You can see why I needed to make this today – look out the patio door! You can see the cold and snow out there!


It’s time to get out all of my warm and toasty wool blankets, snuggle up with a good book, make some cocoa, and let the winter winds howl. I’ll be just fine right here, thank you, with my cup of cocoa. Just keep ’em comin’ – it could be a long winter.




Christmas Layer Salad

I’m sharing one of my favorite Christmas photos today. This is me when I was 3 and Santa with the mask – that’s my Grandpa. I’m shocked that I actually took the present from him because I was always so scared of Santa. Maybe it had something to do with the creepy mask! I’m sure he wore it because if he didn’t have a mask, I’d know him, but wow.


This was taken at my other Grandma and Gramp’s house and those are my cousins with me. Christmas there was always a lot of fun and total chaos!

The recipe for today comes from my other Grandma. She loved to cook and loved to have all of us at their house for the holidays. I remember her making this Christmas Layer Salad once in a while, and I remember that it was very good and very festive. It looks more complicated than it really is, but it does take some time. Each layer is firmed up before adding the next.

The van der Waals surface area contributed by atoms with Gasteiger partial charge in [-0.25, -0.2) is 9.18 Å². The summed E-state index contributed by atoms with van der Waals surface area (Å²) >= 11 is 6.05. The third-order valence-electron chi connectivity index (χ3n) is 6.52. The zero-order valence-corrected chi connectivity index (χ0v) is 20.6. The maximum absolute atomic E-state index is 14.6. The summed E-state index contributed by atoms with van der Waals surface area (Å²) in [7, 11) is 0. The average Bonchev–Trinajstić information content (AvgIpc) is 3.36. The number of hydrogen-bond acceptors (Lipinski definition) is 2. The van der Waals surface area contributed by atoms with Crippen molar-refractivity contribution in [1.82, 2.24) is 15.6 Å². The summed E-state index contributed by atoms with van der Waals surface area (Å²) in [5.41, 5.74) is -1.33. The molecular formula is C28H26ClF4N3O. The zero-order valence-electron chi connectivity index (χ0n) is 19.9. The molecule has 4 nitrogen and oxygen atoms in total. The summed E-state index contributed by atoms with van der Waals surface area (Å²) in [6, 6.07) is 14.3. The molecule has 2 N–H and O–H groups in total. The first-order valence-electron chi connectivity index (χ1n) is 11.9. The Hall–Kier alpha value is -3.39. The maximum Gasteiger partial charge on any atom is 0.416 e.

CHristmas Layer Salad

CHristmas Layer Salad 2

This really is easier than it seems!

Here is the recipe as I made it:

Christmas Layer Salad

Use a 9″ x 13″ pan.

It’s helpful to read through entire recipe before starting.

Lime layer:

Dissolve in 1 cup hot water:

1 – 3 ounce package lime Jello


1 cup crushed pineapple and juice

Chill until firm.

Cheese layer:

Dissolve 1 1/2 teaspoons Knox Gelatin in 2 Tablespoons cold water.


8 ounce cream cheese, softened

1/4 cup milk

Spread over firm lime layer.

Cranberry layer:

Add 3/4 cup sugar to 1 cup ground cranberries.

Let sit for several hours (I did this first before anything else so it had time to sit, but you could even do it the night before).

Prepare 2 – 3 ounce packages of raspberry or strawberry Jello according to package instructions.

Add cranberries to Jello.


Pour over cheese layer and chill until firm.


The first thing I did was get the cranberries ground (I used my food processor) and mixed with the sugar so it could sit for a couple of hours.


Here we go with layer #1 – mixing the green layer and getting it into the refrigerator to firm up.


Next is layer #2 – mixing the middle white layer, spreading it over the green layer, and into the refrigerator to firm that one up.


The final layer #3 – mixing the cranberries with the strawberry Jello, pouring it over the middle white layer, and into the refrigerator to firm up.


Here is the salad ready for the refrigerator. I was surprised at how fast the layers set up. This was overall, pretty fast to make.


Here is the final salad – so pretty!


You can see the three separate layers – so festive!


This salad is absolutely delicious! The Jello layers are “plenty sweet” but the middle creamy layer tones that down and makes it so good! My other Grandma loved Christmas and loved to cook. This has a lot of steps, but is really easy and quick to make. I can see why she wanted me to have this recipe. It’s just about the most festive Christmas salad I’ve ever seen!